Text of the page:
Photographer Max Creasy brings modern visual culture into focus
The Australian-Norwegian artist’s newly released book Casual Relationships breaks down cultural tropes of the digital generation
Max Creasy has long been preoccupied with systems of meaning. His recent project, Nothing Matters, disrupted the logic with which we assume we understand photography. By matching the file numbers of his digital images with the corresponding Dewey Decimal entry in Creasy’s local library, a photograph of a fruit plate in dappled sunlight forms a lyrical relationship with Roy Palmer’s The Sound of History, while weeds sprouting through a fence becomes A New History of Western Philosophy.
Creasy’s interest in the construction of meaning (and by extension the associations we make therein) is continued in his new book, Casual Relationships, which decodes ‘the mechanisms at work in the construction of visual culture’. Whether conscious or not, there is a common image-based language that we all speak and deeply rooted in our social ties. It is more complex than a word that can be looked up in the dictionary: it’s spoken through gestures, possessions and, of course, our online presence.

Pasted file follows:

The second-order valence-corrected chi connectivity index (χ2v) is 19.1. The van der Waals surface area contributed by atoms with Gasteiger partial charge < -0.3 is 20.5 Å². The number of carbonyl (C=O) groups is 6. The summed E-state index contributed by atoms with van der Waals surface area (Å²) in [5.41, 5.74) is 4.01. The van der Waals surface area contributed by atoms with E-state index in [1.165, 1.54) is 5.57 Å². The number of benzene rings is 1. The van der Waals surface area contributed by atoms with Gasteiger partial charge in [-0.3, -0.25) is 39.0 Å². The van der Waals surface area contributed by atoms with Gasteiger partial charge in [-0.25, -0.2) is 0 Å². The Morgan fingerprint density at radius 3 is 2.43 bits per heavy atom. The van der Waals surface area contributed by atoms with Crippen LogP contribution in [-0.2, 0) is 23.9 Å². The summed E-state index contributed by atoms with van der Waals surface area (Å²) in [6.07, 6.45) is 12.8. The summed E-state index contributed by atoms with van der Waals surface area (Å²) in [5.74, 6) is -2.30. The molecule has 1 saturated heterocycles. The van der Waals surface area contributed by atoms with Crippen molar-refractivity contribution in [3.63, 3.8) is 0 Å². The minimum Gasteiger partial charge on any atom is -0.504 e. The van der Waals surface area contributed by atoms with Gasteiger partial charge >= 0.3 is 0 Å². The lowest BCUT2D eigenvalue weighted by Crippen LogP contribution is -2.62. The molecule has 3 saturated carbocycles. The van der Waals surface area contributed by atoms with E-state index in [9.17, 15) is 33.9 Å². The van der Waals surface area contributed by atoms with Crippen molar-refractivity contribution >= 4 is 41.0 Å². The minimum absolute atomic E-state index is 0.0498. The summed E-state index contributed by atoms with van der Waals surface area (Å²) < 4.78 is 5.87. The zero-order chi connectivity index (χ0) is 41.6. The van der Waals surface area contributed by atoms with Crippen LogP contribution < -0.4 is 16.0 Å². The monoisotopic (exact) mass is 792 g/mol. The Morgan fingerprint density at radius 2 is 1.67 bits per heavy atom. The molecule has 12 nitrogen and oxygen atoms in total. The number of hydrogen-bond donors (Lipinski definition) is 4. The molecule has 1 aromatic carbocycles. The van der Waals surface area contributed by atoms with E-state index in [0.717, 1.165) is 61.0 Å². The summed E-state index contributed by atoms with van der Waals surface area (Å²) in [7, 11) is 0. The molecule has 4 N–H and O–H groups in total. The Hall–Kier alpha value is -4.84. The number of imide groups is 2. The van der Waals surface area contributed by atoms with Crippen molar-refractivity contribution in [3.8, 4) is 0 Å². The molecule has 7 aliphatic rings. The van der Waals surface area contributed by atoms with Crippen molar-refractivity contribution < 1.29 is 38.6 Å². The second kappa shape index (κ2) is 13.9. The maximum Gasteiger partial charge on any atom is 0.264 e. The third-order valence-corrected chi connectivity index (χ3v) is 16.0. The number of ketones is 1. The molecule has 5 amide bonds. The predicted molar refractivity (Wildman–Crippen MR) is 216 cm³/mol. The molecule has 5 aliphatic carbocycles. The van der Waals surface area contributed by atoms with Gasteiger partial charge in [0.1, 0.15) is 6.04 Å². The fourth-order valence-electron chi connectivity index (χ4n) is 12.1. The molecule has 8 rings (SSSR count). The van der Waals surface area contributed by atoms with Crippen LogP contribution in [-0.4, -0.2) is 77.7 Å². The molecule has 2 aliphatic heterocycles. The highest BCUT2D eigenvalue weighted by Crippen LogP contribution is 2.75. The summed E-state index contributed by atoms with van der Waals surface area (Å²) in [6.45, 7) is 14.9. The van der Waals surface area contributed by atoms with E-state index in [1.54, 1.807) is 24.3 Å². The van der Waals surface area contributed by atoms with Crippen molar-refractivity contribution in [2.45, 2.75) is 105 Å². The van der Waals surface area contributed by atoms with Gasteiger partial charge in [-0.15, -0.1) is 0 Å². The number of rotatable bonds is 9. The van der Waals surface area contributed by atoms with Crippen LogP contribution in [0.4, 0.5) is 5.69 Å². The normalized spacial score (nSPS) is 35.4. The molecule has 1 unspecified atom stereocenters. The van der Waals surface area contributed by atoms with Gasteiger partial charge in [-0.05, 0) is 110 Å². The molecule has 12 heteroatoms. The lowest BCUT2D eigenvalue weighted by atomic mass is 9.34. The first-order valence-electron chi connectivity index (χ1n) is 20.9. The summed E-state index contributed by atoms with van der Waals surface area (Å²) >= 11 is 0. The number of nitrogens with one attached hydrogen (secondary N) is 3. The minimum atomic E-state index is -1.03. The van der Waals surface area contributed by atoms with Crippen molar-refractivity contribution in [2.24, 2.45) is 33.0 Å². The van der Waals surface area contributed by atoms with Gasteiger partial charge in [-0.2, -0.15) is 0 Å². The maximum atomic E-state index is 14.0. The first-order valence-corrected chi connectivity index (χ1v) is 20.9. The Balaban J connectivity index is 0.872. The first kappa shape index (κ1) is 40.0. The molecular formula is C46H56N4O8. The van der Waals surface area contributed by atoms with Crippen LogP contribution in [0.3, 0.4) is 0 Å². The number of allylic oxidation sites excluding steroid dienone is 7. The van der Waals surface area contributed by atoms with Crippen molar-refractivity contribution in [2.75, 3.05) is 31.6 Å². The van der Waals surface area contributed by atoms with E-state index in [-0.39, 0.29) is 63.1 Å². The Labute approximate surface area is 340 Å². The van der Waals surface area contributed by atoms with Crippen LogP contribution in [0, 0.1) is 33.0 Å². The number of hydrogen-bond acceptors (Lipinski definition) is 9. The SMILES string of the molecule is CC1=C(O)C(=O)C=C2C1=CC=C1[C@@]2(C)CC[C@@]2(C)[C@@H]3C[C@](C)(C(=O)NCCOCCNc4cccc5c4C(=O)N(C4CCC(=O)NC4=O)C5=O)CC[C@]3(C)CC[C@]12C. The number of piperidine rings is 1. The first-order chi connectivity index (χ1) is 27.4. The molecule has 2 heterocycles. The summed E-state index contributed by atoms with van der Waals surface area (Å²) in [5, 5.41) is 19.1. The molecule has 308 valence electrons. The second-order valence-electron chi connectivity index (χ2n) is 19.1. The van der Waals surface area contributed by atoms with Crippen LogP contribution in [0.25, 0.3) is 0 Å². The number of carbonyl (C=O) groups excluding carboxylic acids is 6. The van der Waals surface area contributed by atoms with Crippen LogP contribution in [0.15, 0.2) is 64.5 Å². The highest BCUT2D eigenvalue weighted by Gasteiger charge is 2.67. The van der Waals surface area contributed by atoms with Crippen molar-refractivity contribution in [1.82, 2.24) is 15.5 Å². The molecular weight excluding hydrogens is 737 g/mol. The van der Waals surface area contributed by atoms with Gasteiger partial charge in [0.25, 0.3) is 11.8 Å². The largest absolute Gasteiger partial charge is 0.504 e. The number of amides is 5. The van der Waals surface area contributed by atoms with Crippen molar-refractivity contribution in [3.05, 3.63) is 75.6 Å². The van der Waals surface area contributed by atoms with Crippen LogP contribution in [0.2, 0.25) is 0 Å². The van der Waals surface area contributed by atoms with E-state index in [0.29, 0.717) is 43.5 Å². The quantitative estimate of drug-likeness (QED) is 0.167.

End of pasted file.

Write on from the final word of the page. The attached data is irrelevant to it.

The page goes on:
Casual Relationships reconciles common signals – perpetrated by what the Australian-Norwegian photographer calls ‘norm circles’ – in which people give each other visual cues that are only fully understood by those in the same social sphere. Two women balancing together in a yoga pose is a recognisable Instagram trope, for example. A bicycle leaning against a hedge (as if for sale on eBay) is more subtle but in the context of the rest of these vernaculars becomes clearly recognisable as part of a pattern of behaviour, endorsed and repeated.
Something particularly interesting happens when this pictorial language is mixed up: Creasy utilises this muddling to highlight their differences. For example, a man wearing a Coca-Cola cap while drinking Fanta, or an aged vase coated in children’s stickers. It’s a wrestling of these signifiers. A pristine quality reminiscent of stock imagery holds the series together, reflecting the universality of these signals and binds them to our modern-day canon of visual commodities. §